Myth 2: Providers and academics only care about research - teaching is an afterthought

The balance between research and teaching has always been a hot topic and one rationale for creating the TEF was to enhance the quality of teaching practice. The TEF rewards those who can demonstrate the links between their teaching practices and their research activities. Examples of where a provider had lauded their own research credentials but failed to link it back to the student experience were called out by the panel. Submissions also demonstrated efforts to achieve greater parity between teaching and research staff, with career frameworks developed to better recognise teaching and increased promotion rates highlighted, even if most of these initiatives are still fairly new.


Submissions rated outstanding went even further - including their professional services staff members in their approaches to professional development in recognition of their contribution to the student experience. The TEF provides a framework for providers to tell their research story in a way that puts students right at the centre of those activities - through quality teaching, research-informed learning and building students’ own research identities.


Myth 3: Providers are just concerned with academics and don’t support their students enough

Provider submissions understandably talked about improving their students’ skills and knowledge. But the descriptions of academic support and the learning environment lift the lid on just how much providers do to support their students holistically. Fostering a sense of belonging, building peer communities, delivering mental health support and support for students with disabilities (both before and after diagnosis) are all examples of what constitutes the lifecycle of wraparound provision, beginning long before a student starts their course and continuing long after.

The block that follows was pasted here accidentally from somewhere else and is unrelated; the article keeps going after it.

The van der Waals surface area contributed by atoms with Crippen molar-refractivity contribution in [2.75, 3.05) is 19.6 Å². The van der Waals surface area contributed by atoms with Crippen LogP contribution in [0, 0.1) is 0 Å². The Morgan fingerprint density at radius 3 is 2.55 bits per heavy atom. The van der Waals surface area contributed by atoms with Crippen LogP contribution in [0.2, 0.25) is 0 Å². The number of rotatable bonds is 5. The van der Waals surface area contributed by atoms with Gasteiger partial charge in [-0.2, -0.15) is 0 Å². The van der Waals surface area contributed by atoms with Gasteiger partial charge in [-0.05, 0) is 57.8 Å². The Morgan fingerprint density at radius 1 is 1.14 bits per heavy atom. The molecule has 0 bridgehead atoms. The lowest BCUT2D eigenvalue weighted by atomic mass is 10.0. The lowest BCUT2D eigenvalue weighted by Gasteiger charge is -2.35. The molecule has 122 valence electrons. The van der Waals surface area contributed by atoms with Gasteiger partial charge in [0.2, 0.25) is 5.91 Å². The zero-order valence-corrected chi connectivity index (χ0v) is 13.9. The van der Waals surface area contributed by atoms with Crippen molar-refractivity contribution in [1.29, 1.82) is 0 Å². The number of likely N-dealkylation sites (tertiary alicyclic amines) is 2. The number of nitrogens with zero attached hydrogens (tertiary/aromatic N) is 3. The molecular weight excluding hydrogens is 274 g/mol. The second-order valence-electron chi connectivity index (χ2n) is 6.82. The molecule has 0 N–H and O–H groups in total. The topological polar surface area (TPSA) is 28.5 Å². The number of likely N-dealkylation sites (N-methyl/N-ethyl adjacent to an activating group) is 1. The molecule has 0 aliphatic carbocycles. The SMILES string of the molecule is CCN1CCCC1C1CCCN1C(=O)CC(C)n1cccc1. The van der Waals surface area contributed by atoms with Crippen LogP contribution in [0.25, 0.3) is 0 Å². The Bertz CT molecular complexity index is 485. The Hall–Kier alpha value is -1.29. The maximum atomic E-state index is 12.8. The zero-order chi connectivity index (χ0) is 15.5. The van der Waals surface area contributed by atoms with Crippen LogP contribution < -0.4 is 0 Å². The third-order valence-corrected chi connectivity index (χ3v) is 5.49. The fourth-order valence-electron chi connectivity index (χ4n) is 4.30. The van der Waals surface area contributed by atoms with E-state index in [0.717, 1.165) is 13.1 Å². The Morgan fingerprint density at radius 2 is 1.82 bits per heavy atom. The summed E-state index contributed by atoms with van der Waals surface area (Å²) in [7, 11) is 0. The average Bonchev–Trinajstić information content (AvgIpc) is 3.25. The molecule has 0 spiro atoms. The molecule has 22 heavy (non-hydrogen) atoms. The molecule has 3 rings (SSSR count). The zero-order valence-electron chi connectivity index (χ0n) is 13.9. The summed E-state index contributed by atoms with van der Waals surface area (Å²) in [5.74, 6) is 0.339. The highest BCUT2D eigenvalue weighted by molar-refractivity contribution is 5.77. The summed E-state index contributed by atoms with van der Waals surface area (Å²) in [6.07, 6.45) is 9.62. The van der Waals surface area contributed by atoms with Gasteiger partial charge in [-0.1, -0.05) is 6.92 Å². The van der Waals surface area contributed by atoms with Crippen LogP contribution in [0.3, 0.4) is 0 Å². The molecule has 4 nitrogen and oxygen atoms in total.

There are many ongoing debates about providers’ wider responsibilities to their student populations, whether that’s in terms of duty of care, mental health provision or preventing sexual harassment. Taken together, the TEF submissions demonstrate that providers know they have an obligation to support their students personally as well as academically, they know you can’t have one without the other, and they’re doing an immense amount of work to deliver on this.


The TEF has taught the whole sector a lot of lessons (including, but that go well beyond, the reflections we share in our report). It lifts the lid on what’s actually happening to deliver a quality student experience.


Our report seeks to present sets of actionable insights designed to help providers enhance their provision. But it also charts a compelling narrative which the sector has told, through this process, about its most effective and impactful work. Improving how we communicate and share that narrative won’t only help in the next round of TEF, but should also strengthen in public and policy debates the position of a sector which has experienced significant pressures and strains of late.